For hearty old-school flavours, head down to Hawker Spotlight, which places its focus on a different hawker centre each year, or the crowd-pleasing 50-Cents Fest in Chinatown where you can get suan pan zi (‘abacus seeds’, round stir-fried yam disks), Teochew Ah Balling (glutinous balls with fillings) and more… yes, for only 50 cents each!

To savour some Peranakan delights, why not sign up for a heritage food trail around Katong and Joo Chiat for a traditional Tok Panjang (Long Table) feast? Then, tickle your tastebuds with a kueh-pairing session featuring a scintillating array of Nonya kueh (sweets) and drinks of all sorts.

End off your gastronomical adventure with a bang at STREAT, which offers intriguing contemporary takes on Singaporean staples: kimchi popiah (wraps), dark chocolate rojak (fruit and dough fritter salad) and buah keluak chai tow kway (Chinese radish cake with Malay fermented nut paste) were favourites at STREAT 2017.

Foodies, don’t miss this ─ food is what Singaporeans do best!

Hungry Ghost Festival

When: 7th month of the Lunar calendar, August to September

Image credit: Dickson Phua

According to Chinese custom, the souls of the deceased roam the earth during the 7th month. You may notice metal bins placed around for the burning of joss sticks, food and paper money ─ apparently, the ghosts can cause trouble if not given gracious offerings!

One of the hallmarks of the Hungry Ghost Festival is the getai (Chinese opera) performances, often staged in large tented areas in the heartlands. Previously conducted only in dialect, modern getai singers continue to draw crowds by infusing their performances with English and Mandarin hits.

It’d be a waste not to catch a getai performance during this period ─ just be sure to avoid the first row of seats unless you want to make some otherworldly friends!

Mid-Autumn Festival

When: 15th day of the Lunar calendar’s 8 month, Mid to End September

Image credit: J. Annie Wang

Dozens of folktales surround the origins of this festival, also commonly known as the Mooncake Festival or Lantern Festival. Make your way to Chinese Garden or Chinatown, where you’re likely to see a procession of children parading traditional paper lanterns lit by candles, or plastic ones that emit electronic light and music. Admire enchanting tableaus made from lanterns, or get yourself a lantern from a provision shop and join in the fun!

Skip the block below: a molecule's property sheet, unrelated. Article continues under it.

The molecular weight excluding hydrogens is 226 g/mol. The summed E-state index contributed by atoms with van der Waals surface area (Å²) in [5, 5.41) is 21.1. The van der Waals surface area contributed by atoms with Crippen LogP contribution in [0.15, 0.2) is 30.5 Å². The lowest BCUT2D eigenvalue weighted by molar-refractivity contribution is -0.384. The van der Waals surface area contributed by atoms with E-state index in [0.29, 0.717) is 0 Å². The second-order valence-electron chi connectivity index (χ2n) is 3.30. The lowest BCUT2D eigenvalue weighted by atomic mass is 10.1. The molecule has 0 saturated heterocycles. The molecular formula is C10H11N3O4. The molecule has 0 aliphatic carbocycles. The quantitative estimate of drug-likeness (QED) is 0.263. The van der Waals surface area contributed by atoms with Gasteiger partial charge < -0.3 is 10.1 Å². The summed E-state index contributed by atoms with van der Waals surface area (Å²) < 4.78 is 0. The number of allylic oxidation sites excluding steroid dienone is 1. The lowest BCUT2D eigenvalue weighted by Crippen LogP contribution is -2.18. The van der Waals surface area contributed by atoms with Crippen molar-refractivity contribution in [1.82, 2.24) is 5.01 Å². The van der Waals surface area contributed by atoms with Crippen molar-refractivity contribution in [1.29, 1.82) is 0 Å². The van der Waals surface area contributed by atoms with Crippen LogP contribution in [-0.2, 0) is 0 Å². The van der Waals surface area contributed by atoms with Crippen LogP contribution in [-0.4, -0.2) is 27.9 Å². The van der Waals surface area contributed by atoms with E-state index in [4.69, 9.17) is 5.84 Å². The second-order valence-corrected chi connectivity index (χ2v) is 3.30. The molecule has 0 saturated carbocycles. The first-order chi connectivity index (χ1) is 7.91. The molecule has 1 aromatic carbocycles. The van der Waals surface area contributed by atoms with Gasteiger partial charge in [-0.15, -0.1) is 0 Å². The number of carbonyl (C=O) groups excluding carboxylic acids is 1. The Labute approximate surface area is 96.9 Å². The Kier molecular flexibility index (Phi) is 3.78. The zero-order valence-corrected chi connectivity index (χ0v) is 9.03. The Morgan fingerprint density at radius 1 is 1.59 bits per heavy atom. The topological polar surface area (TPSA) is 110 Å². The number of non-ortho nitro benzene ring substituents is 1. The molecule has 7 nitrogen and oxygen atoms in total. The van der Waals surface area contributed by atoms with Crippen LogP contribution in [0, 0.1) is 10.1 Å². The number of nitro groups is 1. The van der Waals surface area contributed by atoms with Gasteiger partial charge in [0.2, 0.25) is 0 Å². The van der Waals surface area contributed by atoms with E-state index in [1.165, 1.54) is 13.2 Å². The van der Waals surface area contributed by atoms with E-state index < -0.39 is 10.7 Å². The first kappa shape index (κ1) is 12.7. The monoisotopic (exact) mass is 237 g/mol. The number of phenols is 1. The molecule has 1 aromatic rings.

You might also appreciate Esplanade’s annual Moonfest where you can sit back and enjoy Chinese storytelling and cross-talk performances. You can also participate in lantern-making or mooncake-making workshops or take a stab at guessing deng mi (Chinese riddles, traditionally hung on lanterns) for some wholesome family fun!

That’s not to mention most Singaporeans’ favourite part: the mooncakes, of course! Traditional ones are made of pastry stuffed with bean paste and salted egg yolks, but restaurants have since expanded their repertoire to include snowskin and ice-cream varieties in flavours like durian and champagne truffle.

Don’t feel like going out? Settle down with some mooncakes and a cup of tea and gaze at the big, bright and beautiful moon.

October to December


When: End October or Early November

Image credit: David Sifry

1.5 million light bulbs, majestic installations, the tantalising aroma of Indian food and lovely scent of floral garlands… yes, the Festival of Light looks just as good as its name suggests!

Little India is a hubbub of activity during Deepavali. Bask in the atmosphere as you clap and spin along with Indian dancers and if you’re feeling peckish, simply walk on over to the Deepavali Festival Village where you can buy savoury, crunchy murukku coils or sweet athirasam doughnuts. While you’re at it, grab yourself a glittering embroidered sari (traditional Indian  costume for ladies)!

Snap some photos along the mesmerising lit-up streets and watch a Silver Chariot procession, in which a glorious silver chariot bearing a statue of the goddess Draupadai makes its way from the 185-year-old Sri Mariamman Temple to Little India. Let your jaw hit the floor as devotees partake in the Theemithi ritual, which involves walking barefoot over 4km of burning charcoal and lasts well into the night!


When: 25 December

The lead-up to this joyous day begins at the start of December, as the alluring Christmas light-up along Orchard Road, Singapore’s main retail street, beckons you to shop till you drop!

Otherwise, Gardens by the Bay’s annual Christmas Wonderland is the perfect place for a romantic walk in the park. Pick up some goodies from the Christmas market to ingest some Christmas cheer. The super Instagram-worthy lights are sure to bling up your feed too!

No matter when you’re visiting, you’re sure to be beguiled by Singapore’s spectacular festivities. Whether you’re a history and culture buff, food lover or just really love to party, Singapore is bound to show you a good time!

About Author

Rachel Lee
Rachel Lee

Rachel loves to write, travel, and of course, write about travel. She believes that you can find beauty and wonder in the little things, in any little corner of the world. If you can't find her at a desk with her head stuck in a book or up in the clouds, she is probably dancing or even more probably checking the fridge.